Vegetables high in FOS and GOS include those from the allium group (onions, garlic, shallots, leeks), legumes (e.g. chickpeas, red kidney beans), asparagus, beetroot, green peas, sweetcorn, savoy cabbage and Jerusalem artichokes.

While select strands of probiotics are available as a supplement, some are also naturally found in food. Probiotics in the diet are found in naturally fermented foods such as yoghurt, sauerkraut, kefir, pickled foods, tempeh and kombucha.
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Blood Glucose Level

Carbohydrate-containing foods may be absorbed slowly or quickly, which impacts blood glucose level. Low-Glycaemic Index (“low GI”) foods are slowly digested, resulting in a lower peak of blood sugar. Low GI foods include soy products, beans, fruit, milk, pasta, grainy bread, porridge and lentils.

Small, frequent meals help keep blood glucose levels stable. Three medium-sized meals daily and two to three snacks in-between help moderate blood glucose levels. Maintaining steady blood glucose levels helps manage emotions too.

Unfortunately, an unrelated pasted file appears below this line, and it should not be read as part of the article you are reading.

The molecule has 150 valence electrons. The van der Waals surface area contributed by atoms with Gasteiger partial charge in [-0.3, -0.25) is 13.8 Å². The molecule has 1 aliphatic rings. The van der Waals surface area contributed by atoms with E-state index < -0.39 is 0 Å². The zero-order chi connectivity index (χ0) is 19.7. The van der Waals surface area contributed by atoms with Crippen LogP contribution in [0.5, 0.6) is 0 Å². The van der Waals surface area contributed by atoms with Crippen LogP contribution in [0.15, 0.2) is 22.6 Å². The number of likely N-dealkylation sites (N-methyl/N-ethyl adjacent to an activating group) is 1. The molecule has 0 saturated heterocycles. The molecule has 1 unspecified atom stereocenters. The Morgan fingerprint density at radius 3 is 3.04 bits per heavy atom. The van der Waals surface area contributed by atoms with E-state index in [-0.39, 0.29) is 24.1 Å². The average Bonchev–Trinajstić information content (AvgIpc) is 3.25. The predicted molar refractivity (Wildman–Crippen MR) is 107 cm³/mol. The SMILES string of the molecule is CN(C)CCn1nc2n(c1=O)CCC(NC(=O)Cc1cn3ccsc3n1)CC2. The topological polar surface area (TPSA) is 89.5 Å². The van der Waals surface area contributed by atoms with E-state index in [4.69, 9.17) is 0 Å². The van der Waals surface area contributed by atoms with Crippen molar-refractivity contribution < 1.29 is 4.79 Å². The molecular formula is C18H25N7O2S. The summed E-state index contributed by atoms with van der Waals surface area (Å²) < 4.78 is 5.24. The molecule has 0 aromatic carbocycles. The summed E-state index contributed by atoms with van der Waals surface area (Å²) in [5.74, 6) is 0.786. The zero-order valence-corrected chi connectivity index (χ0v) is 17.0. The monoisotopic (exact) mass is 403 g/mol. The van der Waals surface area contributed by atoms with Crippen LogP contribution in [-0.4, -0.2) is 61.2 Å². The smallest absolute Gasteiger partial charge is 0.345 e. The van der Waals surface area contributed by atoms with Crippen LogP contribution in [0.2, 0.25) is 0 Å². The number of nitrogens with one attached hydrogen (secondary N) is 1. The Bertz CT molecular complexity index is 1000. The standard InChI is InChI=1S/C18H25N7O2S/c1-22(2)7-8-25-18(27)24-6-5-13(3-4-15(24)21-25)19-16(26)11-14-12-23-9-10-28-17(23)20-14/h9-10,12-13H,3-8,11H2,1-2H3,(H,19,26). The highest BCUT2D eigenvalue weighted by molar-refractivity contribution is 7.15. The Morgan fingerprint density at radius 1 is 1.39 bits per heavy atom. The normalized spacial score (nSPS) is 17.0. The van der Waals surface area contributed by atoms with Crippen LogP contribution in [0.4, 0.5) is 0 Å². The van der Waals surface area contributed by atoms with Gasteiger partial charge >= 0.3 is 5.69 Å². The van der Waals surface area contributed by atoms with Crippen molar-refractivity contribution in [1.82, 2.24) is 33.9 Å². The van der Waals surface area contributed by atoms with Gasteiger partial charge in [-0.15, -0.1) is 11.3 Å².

Foods with added sugar but few other nutrients can also wreak havoc with blood sugar levels. Restrict added sugars by limiting sugar-sweetened beverages, confectionary, biscuits and cakes.

Eating primarily from the five groups will give the best chances of anxiety management.

Check out eatforhealth.gov.au for food and drinks included in each food group, serve sizes and recommended serves per day.

Alcohol can interact with medications, worsening side effects.

 

Drinks

Caffeine increases the heart rate which can increase stress and anxiety, so limiting coffee, tea and energy drinks may help manage anxiety.

While alcohol feels like it is doing the opposite and can temporarily induce feelings of calm, it changes the levels of serotonin and other neurotransmitters in the brain and can worsen anxiety.8 Alcohol consumption also results in lower quality sleep, which makes anxiety more difficult to manage.